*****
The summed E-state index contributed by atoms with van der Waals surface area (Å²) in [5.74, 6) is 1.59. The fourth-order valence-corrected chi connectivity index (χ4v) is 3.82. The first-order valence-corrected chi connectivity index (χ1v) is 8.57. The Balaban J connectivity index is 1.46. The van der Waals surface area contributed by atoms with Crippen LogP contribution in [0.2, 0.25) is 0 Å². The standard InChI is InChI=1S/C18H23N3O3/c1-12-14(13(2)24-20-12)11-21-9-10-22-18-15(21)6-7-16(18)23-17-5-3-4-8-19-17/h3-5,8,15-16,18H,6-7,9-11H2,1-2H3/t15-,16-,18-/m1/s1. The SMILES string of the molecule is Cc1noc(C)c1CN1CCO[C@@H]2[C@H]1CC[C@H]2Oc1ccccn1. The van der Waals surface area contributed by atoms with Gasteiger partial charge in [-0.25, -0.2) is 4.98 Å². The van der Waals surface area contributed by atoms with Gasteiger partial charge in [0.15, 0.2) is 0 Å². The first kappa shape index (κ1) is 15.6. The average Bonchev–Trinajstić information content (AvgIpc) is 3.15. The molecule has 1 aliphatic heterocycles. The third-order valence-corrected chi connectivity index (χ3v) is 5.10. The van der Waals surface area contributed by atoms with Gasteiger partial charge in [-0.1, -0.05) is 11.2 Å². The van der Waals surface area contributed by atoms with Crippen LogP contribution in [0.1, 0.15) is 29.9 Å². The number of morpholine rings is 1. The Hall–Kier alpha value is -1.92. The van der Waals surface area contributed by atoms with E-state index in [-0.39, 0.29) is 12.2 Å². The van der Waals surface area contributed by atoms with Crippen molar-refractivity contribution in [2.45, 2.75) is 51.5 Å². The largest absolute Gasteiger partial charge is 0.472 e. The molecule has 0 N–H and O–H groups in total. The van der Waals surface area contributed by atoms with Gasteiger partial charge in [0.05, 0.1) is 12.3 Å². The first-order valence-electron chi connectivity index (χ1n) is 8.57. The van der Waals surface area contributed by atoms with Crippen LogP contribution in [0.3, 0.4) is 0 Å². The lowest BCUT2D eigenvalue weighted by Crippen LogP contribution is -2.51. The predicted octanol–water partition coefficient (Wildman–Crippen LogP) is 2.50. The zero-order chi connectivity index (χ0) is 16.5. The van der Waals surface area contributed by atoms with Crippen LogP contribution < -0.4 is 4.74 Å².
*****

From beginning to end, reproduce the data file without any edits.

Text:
The summed E-state index contributed by atoms with van der Waals surface area (Å²) in [5.74, 6) is 1.59. The fourth-order valence-corrected chi connectivity index (χ4v) is 3.82. The first-order valence-corrected chi connectivity index (χ1v) is 8.57. The Balaban J connectivity index is 1.46. The van der Waals surface area contributed by atoms with Crippen LogP contribution in [0.2, 0.25) is 0 Å². The standard InChI is InChI=1S/C18H23N3O3/c1-12-14(13(2)24-20-12)11-21-9-10-22-18-15(21)6-7-16(18)23-17-5-3-4-8-19-17/h3-5,8,15-16,18H,6-7,9-11H2,1-2H3/t15-,16-,18-/m1/s1. The SMILES string of the molecule is Cc1noc(C)c1CN1CCO[C@@H]2[C@H]1CC[C@H]2Oc1ccccn1. The van der Waals surface area contributed by atoms with Gasteiger partial charge in [-0.25, -0.2) is 4.98 Å². The van der Waals surface area contributed by atoms with Gasteiger partial charge in [0.15, 0.2) is 0 Å². The first kappa shape index (κ1) is 15.6. The average Bonchev–Trinajstić information content (AvgIpc) is 3.15. The molecule has 1 aliphatic heterocycles. The third-order valence-corrected chi connectivity index (χ3v) is 5.10. The van der Waals surface area contributed by atoms with Gasteiger partial charge in [-0.1, -0.05) is 11.2 Å². The van der Waals surface area contributed by atoms with Crippen LogP contribution in [0.1, 0.15) is 29.9 Å². The number of morpholine rings is 1. The Hall–Kier alpha value is -1.92. The van der Waals surface area contributed by atoms with E-state index in [-0.39, 0.29) is 12.2 Å². The van der Waals surface area contributed by atoms with Crippen molar-refractivity contribution in [2.45, 2.75) is 51.5 Å². The largest absolute Gasteiger partial charge is 0.472 e. The molecule has 0 N–H and O–H groups in total. The van der Waals surface area contributed by atoms with Gasteiger partial charge in [0.05, 0.1) is 12.3 Å². The first-order valence-electron chi connectivity index (χ1n) is 8.57. The van der Waals surface area contributed by atoms with Crippen LogP contribution in [0.3, 0.4) is 0 Å². The lowest BCUT2D eigenvalue weighted by Crippen LogP contribution is -2.51. The predicted octanol–water partition coefficient (Wildman–Crippen LogP) is 2.50. The zero-order chi connectivity index (χ0) is 16.5. The van der Waals surface area contributed by atoms with Crippen LogP contribution < -0.4 is 4.74 Å².